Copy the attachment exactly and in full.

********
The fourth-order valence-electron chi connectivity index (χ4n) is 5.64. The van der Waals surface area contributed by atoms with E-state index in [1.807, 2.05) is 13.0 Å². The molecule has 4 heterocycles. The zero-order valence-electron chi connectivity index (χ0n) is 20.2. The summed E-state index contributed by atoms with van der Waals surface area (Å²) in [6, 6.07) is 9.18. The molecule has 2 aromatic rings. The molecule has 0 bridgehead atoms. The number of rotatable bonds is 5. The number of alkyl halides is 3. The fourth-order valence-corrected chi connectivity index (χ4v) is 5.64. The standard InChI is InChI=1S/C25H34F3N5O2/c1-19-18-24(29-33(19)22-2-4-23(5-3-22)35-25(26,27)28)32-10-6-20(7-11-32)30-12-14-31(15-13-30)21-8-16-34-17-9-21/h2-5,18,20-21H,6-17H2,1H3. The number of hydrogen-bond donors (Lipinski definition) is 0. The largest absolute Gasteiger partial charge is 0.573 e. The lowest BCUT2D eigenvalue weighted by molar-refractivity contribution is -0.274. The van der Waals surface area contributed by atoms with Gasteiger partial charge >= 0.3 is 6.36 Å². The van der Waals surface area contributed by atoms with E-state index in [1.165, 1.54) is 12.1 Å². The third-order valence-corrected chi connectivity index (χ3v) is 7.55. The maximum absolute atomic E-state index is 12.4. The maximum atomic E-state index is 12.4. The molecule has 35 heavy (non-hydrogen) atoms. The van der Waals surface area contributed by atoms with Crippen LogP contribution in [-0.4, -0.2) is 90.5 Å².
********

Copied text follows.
The fourth-order valence-electron chi connectivity index (χ4n) is 5.64. The van der Waals surface area contributed by atoms with E-state index in [1.807, 2.05) is 13.0 Å². The molecule has 4 heterocycles. The zero-order valence-electron chi connectivity index (χ0n) is 20.2. The summed E-state index contributed by atoms with van der Waals surface area (Å²) in [6, 6.07) is 9.18. The molecule has 2 aromatic rings. The molecule has 0 bridgehead atoms. The number of rotatable bonds is 5. The number of alkyl halides is 3. The fourth-order valence-corrected chi connectivity index (χ4v) is 5.64. The standard InChI is InChI=1S/C25H34F3N5O2/c1-19-18-24(29-33(19)22-2-4-23(5-3-22)35-25(26,27)28)32-10-6-20(7-11-32)30-12-14-31(15-13-30)21-8-16-34-17-9-21/h2-5,18,20-21H,6-17H2,1H3. The number of hydrogen-bond donors (Lipinski definition) is 0. The largest absolute Gasteiger partial charge is 0.573 e. The lowest BCUT2D eigenvalue weighted by molar-refractivity contribution is -0.274. The van der Waals surface area contributed by atoms with Gasteiger partial charge >= 0.3 is 6.36 Å². The van der Waals surface area contributed by atoms with E-state index in [1.165, 1.54) is 12.1 Å². The third-order valence-corrected chi connectivity index (χ3v) is 7.55. The maximum absolute atomic E-state index is 12.4. The maximum atomic E-state index is 12.4. The molecule has 35 heavy (non-hydrogen) atoms. The van der Waals surface area contributed by atoms with Crippen LogP contribution in [-0.4, -0.2) is 90.5 Å².